Days on cruise: 303
Distance traveled: 53.4 miles
Travel time: 7 hours, 56 minutes
Total trip odometer: 6,231 statute miles
We got an early start this morning because we were tied to a river wall between two bridges in Fort Lauderdale, it was unclear whether we could fit under the bridge without asking for an opening, and the bridge WILL NOT open during rush hour. So just after first light, at 7:15 a.m. we slipped our lines. We were unhappy to learn the unusual high tide today, combined with a swift current in the river, plus a NARROW space in which to turn the boat around 180 degrees, AND high winds blowing us askew, made the getaway a precarious, heart-pounding event in which our boat came closer than we were happy about to several other large, expensive boats before control was re-gained and we cleared beneath the bridge. Whew, not our favorite way to start the day! We prefer caffeine rushes to adrenaline rushes at 7:15 a.m.
The sky was cloudy, even sort of stormy looking as we pulled out of New River and into the ICW, with the wind blowing 15 knots and a Small Craft Advisory.
We spent the day traveling “The Ditch”, a long, mostly narrow ICW path from Fort Lauderdale to Palm Beach. Multi-million dollar 100+ foot boats continued to line the shore, along with many-multi-thousand square-foot houses costing many millions of dollars. The opulence is hard to absorb or believe. Where do these people, so many of them, get SO much money???
There are boats with helicopters on the sundeck where we stow our dinghy. There are lots of boats that make ours LOOK LIKE a dinghy.
We remain confused about one matter. Last year just before we started our Loop, we took a shake-down cruise to the Keys. Our “bread crumb” track (think Hansel and Gretel) is still there on our Chart plotter, only this year it looks like we spent much of that journey traveling WAY up on land, missing lots of marks! It’s not unheard of for a GPS or Chartplotter to show you on land when you’re not, but sometimes this track is SO far off-base that we know it can’t possibly we reflect what we actually did last year. So is there something related to which satellites you’re connected to any point in time that show your track differently, or what??? See the dashed lines below showing our old track?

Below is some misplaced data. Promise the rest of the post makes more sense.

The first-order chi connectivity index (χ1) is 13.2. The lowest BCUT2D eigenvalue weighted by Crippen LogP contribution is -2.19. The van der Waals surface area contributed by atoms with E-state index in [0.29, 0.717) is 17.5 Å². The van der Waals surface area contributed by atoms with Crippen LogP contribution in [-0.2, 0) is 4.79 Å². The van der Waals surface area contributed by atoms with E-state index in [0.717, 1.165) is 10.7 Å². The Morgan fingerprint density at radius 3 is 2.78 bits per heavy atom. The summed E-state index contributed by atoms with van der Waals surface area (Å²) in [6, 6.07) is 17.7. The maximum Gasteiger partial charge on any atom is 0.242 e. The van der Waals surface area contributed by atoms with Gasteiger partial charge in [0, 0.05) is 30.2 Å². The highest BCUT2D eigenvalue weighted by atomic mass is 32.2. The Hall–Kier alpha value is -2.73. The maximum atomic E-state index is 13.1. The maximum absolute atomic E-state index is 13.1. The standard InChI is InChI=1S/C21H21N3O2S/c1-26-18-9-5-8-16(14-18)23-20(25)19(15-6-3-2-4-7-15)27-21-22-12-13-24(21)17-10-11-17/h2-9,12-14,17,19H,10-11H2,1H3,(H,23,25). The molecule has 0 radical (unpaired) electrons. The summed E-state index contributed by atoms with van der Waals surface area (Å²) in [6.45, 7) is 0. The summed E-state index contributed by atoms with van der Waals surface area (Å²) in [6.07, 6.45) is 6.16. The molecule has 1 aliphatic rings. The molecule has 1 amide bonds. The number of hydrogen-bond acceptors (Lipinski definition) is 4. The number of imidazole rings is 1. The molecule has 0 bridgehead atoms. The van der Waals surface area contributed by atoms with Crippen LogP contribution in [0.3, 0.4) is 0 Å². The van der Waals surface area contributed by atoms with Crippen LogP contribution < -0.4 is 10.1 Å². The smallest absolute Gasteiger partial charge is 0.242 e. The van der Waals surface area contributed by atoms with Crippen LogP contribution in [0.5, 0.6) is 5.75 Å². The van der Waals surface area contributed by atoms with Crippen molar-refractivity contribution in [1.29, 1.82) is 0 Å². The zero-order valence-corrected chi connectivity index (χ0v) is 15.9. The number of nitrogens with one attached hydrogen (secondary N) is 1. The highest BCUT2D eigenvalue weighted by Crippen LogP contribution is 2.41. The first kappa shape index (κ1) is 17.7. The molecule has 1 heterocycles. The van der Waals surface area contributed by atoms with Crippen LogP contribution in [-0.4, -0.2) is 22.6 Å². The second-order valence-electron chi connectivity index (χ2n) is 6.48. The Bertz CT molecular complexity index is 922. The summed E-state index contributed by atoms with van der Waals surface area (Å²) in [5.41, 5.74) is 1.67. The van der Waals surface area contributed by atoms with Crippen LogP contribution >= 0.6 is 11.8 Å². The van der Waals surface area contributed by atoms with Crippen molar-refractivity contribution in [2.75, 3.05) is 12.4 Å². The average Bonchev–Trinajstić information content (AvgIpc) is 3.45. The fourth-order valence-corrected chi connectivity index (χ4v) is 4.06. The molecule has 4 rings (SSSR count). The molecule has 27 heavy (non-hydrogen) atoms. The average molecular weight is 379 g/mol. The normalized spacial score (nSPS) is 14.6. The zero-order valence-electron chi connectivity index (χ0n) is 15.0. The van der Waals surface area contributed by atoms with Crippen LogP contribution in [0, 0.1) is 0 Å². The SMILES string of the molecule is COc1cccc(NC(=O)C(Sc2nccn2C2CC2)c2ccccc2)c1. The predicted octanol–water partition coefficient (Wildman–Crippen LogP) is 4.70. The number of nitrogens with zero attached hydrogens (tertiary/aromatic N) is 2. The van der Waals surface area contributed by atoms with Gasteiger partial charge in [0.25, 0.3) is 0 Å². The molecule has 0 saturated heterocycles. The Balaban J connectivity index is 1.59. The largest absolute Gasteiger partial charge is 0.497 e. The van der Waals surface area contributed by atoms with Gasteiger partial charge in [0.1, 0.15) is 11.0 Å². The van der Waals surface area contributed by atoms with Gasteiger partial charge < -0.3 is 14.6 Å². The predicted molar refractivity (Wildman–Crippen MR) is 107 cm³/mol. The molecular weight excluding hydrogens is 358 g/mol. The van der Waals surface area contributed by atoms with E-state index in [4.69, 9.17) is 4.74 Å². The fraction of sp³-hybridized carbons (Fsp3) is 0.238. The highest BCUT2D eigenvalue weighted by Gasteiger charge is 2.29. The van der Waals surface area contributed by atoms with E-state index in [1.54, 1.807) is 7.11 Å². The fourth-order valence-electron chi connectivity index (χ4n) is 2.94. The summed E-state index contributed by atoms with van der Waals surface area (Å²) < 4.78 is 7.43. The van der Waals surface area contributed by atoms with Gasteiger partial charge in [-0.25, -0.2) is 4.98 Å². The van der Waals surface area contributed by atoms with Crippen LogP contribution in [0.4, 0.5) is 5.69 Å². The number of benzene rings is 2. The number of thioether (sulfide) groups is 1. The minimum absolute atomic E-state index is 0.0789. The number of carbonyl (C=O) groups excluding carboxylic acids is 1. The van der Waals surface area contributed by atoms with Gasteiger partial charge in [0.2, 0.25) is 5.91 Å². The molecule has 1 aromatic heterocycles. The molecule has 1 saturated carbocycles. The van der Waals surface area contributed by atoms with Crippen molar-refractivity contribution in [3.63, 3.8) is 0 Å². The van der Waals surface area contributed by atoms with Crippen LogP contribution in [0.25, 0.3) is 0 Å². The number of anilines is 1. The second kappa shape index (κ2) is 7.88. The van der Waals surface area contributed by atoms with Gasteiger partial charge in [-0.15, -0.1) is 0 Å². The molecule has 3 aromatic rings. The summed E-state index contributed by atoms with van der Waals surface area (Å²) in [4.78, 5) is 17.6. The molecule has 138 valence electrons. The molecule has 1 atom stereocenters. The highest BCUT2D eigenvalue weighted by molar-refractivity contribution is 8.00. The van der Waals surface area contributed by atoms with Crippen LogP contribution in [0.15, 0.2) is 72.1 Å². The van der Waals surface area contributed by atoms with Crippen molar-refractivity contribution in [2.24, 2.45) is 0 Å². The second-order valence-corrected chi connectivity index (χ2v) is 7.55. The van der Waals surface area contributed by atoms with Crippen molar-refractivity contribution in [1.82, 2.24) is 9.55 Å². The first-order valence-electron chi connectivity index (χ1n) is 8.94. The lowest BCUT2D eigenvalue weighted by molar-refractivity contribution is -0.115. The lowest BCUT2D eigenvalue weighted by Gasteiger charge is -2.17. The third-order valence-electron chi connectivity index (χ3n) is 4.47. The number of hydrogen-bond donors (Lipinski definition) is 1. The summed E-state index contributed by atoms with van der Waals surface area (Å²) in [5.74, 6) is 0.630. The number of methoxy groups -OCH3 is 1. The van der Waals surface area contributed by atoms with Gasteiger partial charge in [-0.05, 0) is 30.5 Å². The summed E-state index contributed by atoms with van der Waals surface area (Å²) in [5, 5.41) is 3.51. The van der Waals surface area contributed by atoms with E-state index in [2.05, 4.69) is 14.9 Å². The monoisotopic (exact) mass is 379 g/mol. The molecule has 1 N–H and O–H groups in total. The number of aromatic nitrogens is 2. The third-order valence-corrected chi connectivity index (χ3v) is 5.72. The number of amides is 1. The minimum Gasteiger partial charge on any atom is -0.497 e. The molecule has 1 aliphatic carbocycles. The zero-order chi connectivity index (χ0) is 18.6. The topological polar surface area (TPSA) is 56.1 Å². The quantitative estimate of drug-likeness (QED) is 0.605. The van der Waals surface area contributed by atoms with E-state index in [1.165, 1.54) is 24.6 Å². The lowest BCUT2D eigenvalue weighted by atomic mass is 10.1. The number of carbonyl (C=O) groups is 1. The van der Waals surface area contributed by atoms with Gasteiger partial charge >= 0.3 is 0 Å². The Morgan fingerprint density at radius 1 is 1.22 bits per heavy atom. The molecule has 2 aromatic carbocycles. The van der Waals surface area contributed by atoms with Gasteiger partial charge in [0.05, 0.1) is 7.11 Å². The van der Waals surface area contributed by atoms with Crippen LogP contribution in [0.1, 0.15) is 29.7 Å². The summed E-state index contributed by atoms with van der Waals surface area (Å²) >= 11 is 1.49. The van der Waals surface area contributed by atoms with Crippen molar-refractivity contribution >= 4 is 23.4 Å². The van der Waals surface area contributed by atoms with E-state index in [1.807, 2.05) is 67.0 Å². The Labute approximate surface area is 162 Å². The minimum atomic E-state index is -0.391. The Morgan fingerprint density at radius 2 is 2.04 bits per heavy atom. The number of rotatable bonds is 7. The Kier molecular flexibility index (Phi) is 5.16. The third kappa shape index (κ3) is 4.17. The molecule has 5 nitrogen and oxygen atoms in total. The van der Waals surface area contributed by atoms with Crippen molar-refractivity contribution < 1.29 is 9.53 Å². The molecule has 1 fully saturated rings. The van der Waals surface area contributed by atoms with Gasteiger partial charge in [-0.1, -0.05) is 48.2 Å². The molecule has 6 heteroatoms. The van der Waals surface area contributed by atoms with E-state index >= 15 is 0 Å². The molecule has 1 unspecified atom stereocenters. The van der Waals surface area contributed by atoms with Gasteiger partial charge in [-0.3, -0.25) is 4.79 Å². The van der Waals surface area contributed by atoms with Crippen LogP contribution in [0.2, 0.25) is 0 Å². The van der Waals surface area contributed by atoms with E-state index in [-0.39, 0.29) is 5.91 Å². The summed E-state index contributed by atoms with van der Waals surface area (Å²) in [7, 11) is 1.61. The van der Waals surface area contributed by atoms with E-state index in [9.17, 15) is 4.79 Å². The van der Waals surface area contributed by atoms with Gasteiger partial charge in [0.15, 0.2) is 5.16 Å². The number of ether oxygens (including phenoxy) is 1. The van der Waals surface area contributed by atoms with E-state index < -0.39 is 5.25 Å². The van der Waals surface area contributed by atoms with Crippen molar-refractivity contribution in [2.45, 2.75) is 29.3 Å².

This modern house below stands out, in that it’s very different in style from the thousands of humongous Venetian-style homes with columns and arches which are always painted a pale yellow-golden color.
This one is typical in style and size, but unique by being blue.
What’s the message here: 1960s hippies turned millionaires?
We lost count of how many bridges we passed beneath today, but we had to ask for an opening from ELEVEN of them! Mostly they open every half hour, and mostly we arrived within 10 minutes of their scheduled opening, but sometimes we had to wait longer and hold our boat in place against both the current and the high wind, no mean feat. By the end, it felt like an arduous travel day, when combined with “Idle Speed, No Wake” and “Slow Speed, Minimum Wake” manatee protection zones. We actually saw two manatees today, so that made all that hassle feel a little more worthwhile! Alas, no photos of manatees as they’re elusive.
This wreck of a house seems an unlikely candidate for salvage by moving to a new location on a barge.
After 8 hours of travel, we pulled into the beautiful Old Port Cove Marina in North Palm Beach and tied up for the night. Bob is calm and mellow as always, while Cathryn is on an emotional roller coaster over our impending Loop completion tomorrow. She even called her parents tonight to discuss it and cried a little bit. She’s both homesick and ready to go back to life in Seattle AND sad about leaving the Loop, as a stranger on the Tennessee River in October warned her she would be.